Batlivala and Khanabhoy, their Parsi Destination and other stories
We arrived at Batlivala and Khanabhoy in Alwarpet late one afternoon. We were handed a beautifully designed aqua coloured menu. We smiled. We were going to love this place.
Uday Balaji wears many hats. Hailing from Coimbatore, he’s an engineer, food enthusiast – who eats too little, great boss and cuisine expert. And when he studies food, he really studies it. He tells food like a story and makes it sound almost dramatic. We sat listening to his stories about Ethiopian food, Parsi traditions, the truth about Maharashtrian food and a whole lot more- when suddenly we remembered..um, the food. And when someone can make you forget lunch, you know they’ve got some magic going for them.
Batlivala and Khanabhoy, for the unassuming Chennai-ite, is a Parsi specialty restaurant. As Uday puts it, B and K is more about destination cuisine. It isn’t about grab and go, nor is it about all under one roof. It’s about understanding the nuances of Parsi cuisine over a plate of some of the finest food from age old recipes.
We couldn’t tell what aromas they were, but they took us home. Half a dozen Russian Chicken Pattices came our way with some refreshing salad. And they were sinfully creamy, they were. It’s the kind of food you want to sit there and love for a while. We sipped on our Lime Sherbets infused with beautifully fresh cardamom and waited to see what else was in store for us.
Ps. Long list to follow. I was reminded of a conveyor belt. Things wouldn’t stop rolling out of that happy kitchen.
Next came Mamaiji- well, at least her famous Prawn Kebabs. And when you think you’ve tried many kebabs and that makes you well, the expert-these come in and change the game. They were little balls of minced prawns in masala rolled in rava and served with a tangy mint chutney. We had them by the dozen.
Along came Kheema Pav. Freshly buttered pav served with an inviting Kheema-didn’t last very long. At this juncture I will move away from the food for just a minute to talk about the absolutely adorable waiters. They’re in white shirts with black suspenders wearing cute little spectacles and just about the jolliest bunch you’d meet. Take your face out of that Kheema and meet them, will you?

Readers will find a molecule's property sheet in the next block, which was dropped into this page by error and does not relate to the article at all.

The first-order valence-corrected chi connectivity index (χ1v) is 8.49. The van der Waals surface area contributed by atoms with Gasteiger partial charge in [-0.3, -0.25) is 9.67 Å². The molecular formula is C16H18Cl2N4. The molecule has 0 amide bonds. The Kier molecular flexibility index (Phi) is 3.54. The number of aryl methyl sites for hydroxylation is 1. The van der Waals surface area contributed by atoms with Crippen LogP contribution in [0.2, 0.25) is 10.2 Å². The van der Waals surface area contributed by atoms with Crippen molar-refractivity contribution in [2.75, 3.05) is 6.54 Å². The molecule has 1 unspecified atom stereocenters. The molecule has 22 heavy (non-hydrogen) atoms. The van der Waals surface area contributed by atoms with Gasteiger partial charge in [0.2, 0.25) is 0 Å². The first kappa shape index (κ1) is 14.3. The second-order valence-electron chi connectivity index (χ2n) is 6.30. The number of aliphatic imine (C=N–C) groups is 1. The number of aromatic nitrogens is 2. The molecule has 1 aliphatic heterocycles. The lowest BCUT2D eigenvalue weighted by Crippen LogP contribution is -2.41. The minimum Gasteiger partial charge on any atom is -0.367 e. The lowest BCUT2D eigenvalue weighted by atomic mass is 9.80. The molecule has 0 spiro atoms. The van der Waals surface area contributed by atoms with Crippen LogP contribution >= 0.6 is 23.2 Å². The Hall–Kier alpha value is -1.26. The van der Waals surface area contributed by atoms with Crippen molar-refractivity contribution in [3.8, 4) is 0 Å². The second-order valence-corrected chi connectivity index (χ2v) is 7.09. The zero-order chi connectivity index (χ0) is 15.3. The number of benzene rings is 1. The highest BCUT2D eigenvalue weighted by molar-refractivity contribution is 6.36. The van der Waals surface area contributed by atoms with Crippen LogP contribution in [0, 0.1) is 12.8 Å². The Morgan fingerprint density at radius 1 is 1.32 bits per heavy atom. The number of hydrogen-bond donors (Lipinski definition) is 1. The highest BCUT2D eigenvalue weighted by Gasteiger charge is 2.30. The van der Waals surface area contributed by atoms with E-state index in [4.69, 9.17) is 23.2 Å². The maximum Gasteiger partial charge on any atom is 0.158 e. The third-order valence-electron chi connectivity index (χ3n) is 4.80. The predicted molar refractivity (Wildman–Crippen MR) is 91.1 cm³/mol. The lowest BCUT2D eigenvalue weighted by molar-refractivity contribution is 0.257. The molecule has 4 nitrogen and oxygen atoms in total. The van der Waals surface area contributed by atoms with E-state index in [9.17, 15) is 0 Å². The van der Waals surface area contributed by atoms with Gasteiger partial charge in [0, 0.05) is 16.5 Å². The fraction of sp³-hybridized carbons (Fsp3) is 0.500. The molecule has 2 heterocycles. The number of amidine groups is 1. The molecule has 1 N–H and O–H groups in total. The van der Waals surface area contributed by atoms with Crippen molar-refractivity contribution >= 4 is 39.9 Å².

I’ll take a deep breath and introduce Gravy cutlets. Hah. I know what your non-Parsi brain is thinking. Cutlets, sheesh! But while that may be so for the average cutlet, you’re sadly misinformed. Huge juicy mutton cutlets, spiced and dunked in tangy tomato gravy. Amen.
We were a little apprehensive when Uday suggested the Sali per Eedu Cupcakes– Baked Egg Cupcakes stuffed with Kheema. If you’re like me you’re also wondering what business Kheema has with a cupcake. But imagine this. Someone took out flour and cream from your cupcake (Calm down) and threw in a moist egg layer and wrapped some of that spicy kheema in it. Not only did they do that but they threw on some Sali, fried potato sticks. If you’re still not thinking that kheema, potato and egg can work wonders, you haven’t met Batlivala or Khanabhoy.
To snack on between the starters and the main course, Batlivala brings out some home style Akoori. This is a mix of hard boiled eggs, diced in a nutty sauce. The combination worked so well as a pre-main-course. You should give it a shot. Maybe a spoon or two while you’re looking at the menu.
Just when you’re dreaming about that cupcake and smelling your Kheema hands, Uday brings out the big guns. This dish had me thinking, questioning actually, why I’ve lived my life eating Dal without Mutton. Take it from a chicken-itarian, I wouldn’t go out and order lamb unless thrust into my hands. But this Dhansak will have you cheating on chicken. (No!)
Served with caramelized brown rice and kachuber, you can’t just get through this dish without happy tears.
We had to have pre-dessert, didn’t we?
Red Prawn curry with steamed rice came by. Fresh prawns in a tomato based gravy will take you somehow to your Patti’s kitchen. No, not your Parsi Patti. Your South Indian one.
Happy endings come in small dessert bowls. Ravo, which is a creamy kheer, is what dreams are made of. Lagan nu Custard is a rich pudding topped with fried nuts- served at Parsi weddings. And Kopra Pak Shot is coconut soaked in rose water and topped with nutmeg. I’m a coconut lover, so for me this is happiness in a glass. But for you non-nutters, go for the Ravo.
If it wasn’t evident, we enjoyed our Parsi experience. Batlivala and Khanabhoy is opening its doors pretty soon and we suggest you get through them.